There is also the option of using super weapons if certain technical structures are built and the base is sufficiently powered. The super weapons are overrated again like they were in the first game. The Chonosphere is still obsolete, as it can only transport like small numbers of units anywhere on the map before transporting it back after a certain amount of time. Infantry cannot be transported, and after several usages, will cause time warps to wreck havoc on the battlefield. The nuke is basically a huge mushroom explosion that kills most infantry in one hit, but hardly effects units and structures. The nuke looks like it should do more damage than it actually does. It's not as useful as I thought it would be, as it takes a long time to charge and sucks up a lot of energy and resources.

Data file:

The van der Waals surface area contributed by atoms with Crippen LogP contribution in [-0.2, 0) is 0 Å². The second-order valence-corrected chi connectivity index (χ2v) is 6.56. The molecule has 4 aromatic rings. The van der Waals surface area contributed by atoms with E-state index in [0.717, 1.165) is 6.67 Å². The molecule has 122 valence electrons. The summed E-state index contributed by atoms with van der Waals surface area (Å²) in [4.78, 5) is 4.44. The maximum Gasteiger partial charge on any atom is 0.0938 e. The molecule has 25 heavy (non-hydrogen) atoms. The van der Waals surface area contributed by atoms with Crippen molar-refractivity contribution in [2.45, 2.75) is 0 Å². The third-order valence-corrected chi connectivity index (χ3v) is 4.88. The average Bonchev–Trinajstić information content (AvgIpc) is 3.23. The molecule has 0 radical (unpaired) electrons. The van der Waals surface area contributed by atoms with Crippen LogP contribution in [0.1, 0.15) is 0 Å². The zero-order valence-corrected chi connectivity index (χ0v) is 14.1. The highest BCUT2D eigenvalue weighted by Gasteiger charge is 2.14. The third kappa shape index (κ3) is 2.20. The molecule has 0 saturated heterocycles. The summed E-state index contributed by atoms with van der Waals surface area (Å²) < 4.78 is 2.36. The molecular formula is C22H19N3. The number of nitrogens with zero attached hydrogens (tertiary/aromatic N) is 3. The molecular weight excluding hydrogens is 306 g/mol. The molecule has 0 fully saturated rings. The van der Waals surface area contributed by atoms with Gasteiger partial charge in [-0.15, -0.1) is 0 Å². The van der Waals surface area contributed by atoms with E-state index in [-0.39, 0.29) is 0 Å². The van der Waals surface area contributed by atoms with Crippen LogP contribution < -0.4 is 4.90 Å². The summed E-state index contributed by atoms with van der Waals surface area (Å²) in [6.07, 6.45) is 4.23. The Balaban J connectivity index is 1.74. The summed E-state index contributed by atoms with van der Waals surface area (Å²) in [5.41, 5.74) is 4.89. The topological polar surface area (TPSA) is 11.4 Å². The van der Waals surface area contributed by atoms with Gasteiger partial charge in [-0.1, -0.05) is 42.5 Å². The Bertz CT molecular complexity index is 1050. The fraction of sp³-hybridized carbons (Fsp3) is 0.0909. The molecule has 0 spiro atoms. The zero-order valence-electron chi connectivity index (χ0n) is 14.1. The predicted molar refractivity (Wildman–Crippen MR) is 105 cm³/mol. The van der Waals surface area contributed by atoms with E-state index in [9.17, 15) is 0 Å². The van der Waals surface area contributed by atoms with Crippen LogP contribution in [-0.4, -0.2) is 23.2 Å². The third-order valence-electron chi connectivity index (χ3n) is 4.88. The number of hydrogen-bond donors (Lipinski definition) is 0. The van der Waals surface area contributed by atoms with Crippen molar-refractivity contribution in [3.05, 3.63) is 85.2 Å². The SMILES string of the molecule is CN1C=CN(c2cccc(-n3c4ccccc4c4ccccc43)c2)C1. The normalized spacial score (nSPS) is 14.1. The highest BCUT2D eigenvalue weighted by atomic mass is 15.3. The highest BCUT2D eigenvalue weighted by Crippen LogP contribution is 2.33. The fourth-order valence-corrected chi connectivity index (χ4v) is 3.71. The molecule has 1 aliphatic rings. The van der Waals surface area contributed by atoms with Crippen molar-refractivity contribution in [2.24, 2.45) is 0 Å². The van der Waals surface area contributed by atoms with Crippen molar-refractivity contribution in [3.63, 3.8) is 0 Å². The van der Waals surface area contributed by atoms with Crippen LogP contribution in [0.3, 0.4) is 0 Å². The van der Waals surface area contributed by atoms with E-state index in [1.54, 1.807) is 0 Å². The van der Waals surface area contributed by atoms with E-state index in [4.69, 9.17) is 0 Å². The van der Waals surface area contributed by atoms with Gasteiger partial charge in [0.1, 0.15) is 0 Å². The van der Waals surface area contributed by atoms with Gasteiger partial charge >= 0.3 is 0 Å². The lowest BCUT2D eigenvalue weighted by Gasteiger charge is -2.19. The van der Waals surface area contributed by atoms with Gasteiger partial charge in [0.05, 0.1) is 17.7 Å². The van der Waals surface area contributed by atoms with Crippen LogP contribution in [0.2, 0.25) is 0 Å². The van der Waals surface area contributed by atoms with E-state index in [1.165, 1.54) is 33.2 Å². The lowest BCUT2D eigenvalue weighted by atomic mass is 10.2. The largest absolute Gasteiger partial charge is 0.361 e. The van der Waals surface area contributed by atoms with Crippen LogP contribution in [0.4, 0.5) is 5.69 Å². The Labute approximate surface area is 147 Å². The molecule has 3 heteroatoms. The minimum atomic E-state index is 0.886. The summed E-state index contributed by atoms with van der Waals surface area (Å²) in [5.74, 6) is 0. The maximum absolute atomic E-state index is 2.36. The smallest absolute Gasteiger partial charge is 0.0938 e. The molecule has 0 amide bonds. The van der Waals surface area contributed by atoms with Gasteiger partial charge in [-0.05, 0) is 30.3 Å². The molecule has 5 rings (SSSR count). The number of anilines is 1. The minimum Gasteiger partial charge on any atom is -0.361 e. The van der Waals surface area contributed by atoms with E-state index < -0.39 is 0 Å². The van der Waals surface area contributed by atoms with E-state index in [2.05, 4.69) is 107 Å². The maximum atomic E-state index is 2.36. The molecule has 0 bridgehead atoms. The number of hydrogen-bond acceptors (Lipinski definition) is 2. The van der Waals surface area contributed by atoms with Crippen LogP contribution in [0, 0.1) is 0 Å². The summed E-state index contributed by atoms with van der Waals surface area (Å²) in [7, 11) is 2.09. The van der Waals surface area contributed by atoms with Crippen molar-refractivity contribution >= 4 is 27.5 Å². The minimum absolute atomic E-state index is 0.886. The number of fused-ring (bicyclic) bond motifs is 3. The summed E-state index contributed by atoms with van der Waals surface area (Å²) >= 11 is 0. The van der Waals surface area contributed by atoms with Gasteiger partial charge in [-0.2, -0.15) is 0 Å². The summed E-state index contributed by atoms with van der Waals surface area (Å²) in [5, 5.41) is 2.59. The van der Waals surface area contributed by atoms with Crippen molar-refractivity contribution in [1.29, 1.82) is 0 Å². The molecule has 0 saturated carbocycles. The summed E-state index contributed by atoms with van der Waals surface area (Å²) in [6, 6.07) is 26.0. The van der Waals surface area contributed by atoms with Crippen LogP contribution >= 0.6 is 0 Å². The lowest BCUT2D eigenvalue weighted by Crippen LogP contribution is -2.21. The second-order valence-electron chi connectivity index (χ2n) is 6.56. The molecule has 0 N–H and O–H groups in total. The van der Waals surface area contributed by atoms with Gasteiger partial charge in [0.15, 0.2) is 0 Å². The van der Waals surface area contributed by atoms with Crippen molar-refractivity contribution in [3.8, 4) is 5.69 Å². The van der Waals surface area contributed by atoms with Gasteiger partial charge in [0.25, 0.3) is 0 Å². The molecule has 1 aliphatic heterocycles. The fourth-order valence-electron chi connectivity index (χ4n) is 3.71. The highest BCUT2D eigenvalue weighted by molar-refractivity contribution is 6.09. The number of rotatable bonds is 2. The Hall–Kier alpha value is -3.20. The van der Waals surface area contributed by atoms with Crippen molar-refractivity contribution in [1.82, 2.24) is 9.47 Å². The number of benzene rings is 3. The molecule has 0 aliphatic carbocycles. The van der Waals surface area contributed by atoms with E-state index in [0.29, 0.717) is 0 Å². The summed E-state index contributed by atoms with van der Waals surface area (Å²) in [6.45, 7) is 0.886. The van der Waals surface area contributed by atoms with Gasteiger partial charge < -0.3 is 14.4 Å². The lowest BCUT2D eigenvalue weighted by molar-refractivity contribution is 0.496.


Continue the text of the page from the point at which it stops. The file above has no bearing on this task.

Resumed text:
The campaign mode is where the creativity really shows, as you get to pick between the good guys and the bad guys to control the "fate" of the world. Not all of the missions were "build a base, defeat the enemy style". Several missions require you to work with a small group of units with only occasional reinforcements. These types of missions require stealth, careful planning, and cautious movements. You could run into enemy troops at any time and they always outnumber you. Losing even one unit can lead to Mission Accomplished or Mission Failed. New to the aftermath are completely new missions which really don't affect the main storyline. You can complete these missions at any time, but there isn't an incentive to do them other for completion. And I warn you, these new missions are serious because they are really difficult. You may have to replay the same missions over and over again before giving up.